Normalised autocorrelation function
 R _{xx′} :

Normalised crosscorrelation function between leading and trailing phasedetection probe signals
 R _{xx′}″:

Decomposed crosscorrelation function between highfrequency signal component
 R _{xz} :

Normalised crosscorrelation function between sidebyside phasedetection probe signals
 Re :

Reynolds number, \(Re{ = }{{\rho \times V_{ 1} \times d_{ 1} } \mathord{\left/ {\vphantom {{\rho \times V_{ 1} \times d_{ 1} } \mu }} \right. \kern0pt} \mu }\)
 T :

Time lag for maximum crosscorrelation coefficient (s)
 T′:

Time lag for maximum decomposed crosscorrelation function of lowfrequency signal component (s)
 T″:

Time lag for maximum decomposed crosscorrelation function of highfrequency signal component (s)
 T _{X} :

Longitudinal integral turbulent time scale (s)
 T _{X}′:

Decomposed longitudinal integral turbulent time scale of lowfrequency signal component (s)
 T _{X}″:

Decomposed longitudinal integral turbulent time scale of highfrequency signal component (s)
 (T _{X}″)_{max} :

Maximum longitudinal integral turbulent time scale of highfrequency signal component (s)
 (T _{X}″)_{mean} :

Depthaveraged longitudinal integral turbulent time scale of highfrequency signal component (s)
 T _{xx} :

Autocorrelation time scale (s)
 T _{xx}′:

Decomposed autocorrelation time scale of lowfrequency signal component (s)
 T _{xx}″:

Decomposed autocorrelation time scale of highfrequency signal component (s)
 T _{xx′} :

Longitudinal crosscorrelation time scale (s)
 T _{xx′}′:

Decomposed longitudinal crosscorrelation time scale of lowfrequency signal component (s)
 T _{xx′}″:

Decomposed longitudinal crosscorrelation time scale of highfrequency signal component (s)
 T _{xz} :

Transverse crosscorrelation time scale (s)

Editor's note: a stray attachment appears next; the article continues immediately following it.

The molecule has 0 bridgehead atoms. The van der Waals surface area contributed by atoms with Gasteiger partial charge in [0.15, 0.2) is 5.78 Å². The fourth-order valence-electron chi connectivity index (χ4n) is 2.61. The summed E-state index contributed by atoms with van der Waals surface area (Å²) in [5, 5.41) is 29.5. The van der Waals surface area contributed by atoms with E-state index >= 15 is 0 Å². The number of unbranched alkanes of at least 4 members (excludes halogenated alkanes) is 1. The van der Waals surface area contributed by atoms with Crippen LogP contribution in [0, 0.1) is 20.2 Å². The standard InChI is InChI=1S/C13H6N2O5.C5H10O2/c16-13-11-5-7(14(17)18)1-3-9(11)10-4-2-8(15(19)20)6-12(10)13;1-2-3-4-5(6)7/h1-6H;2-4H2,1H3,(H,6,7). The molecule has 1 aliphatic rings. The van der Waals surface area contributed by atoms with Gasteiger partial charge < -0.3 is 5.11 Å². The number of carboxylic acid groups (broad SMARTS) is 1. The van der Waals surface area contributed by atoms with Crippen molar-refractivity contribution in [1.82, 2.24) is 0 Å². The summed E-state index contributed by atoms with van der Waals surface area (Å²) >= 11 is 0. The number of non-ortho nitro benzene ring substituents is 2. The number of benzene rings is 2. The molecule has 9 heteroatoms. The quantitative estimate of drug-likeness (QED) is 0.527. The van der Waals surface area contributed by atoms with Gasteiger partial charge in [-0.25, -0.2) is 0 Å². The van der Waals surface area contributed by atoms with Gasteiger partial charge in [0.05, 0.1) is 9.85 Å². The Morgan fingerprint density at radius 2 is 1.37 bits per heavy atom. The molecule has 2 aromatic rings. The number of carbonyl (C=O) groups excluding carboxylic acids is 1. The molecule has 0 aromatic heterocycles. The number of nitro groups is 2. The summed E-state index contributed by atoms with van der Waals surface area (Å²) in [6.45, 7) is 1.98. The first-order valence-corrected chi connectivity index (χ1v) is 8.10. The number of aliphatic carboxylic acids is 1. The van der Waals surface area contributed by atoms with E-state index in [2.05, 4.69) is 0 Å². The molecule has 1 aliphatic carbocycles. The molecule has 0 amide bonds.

T _{Z} :

Transverse integral turbulent time scale (s)
 T _{0.5} :

Time lag for maximum autocorrelation coefficient (s)
 Tu :

Turbulence intensity
 Tu′:

Decomposed turbulence intensity of lowfrequency signal component
 Tu″:

Decomposed turbulence intensity of highfrequency signal component
 V :

Average air–water interfacial velocity (m/s)
 V′:

Decomposed interfacial velocity of lowfrequency signal component (m/s)
 V″:

Decomposed interfacial velocity of highfrequency signal component (m/s)
 V _{1} :

Average inflow velocity (m/s)
 v′:

Standard deviation of interfacial velocity (m/s)
 W :

Channel width (m)
 x :

(1) Longitudinal distance from the upstream gate (m)
(2) Signal of leading sensor of phasedetection probe
 x′:

Signal of trailing sensor of phasedetection probe
 x _{1} :

Longitudinal position of jump toe (m)
 Y _{90} :

Characteristic elevation where C = 0.9 (m)
 y :

Vertical distance from the channel bed (m)
 Δx :

Longitudinal separation distance between two phasedetection probe sensors (m)
 Δz :

Transverse separation distance between two phasedetection probe sensors (m)
 μ:

Dynamic viscosity (Pa × s)
 ρ:

Density (kg/m^{3})
 τ:

Time lag (s)
 τ_{0.5} :

Time lag between maximum and half maximum crosscorrelation coefficient (s)
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Acknowledgments
The authors thank Jason Van Der Gevel (The University of Queensland) for manufacturing the phasedetection probes. The financial support of the Australian Research Council is acknowledged.
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Wang, H., Felder, S. & Chanson, H. An experimental study of turbulent twophase flow in hydraulic jumps and application of a triple decomposition technique. Exp Fluids 55, 1775 (2014) doi:10.1007/s0034801417758
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Keywords
 Turbulence Intensity
 Void Fraction
 Hydraulic Jump
 Bubble Count Rate
 Integral Turbulent Length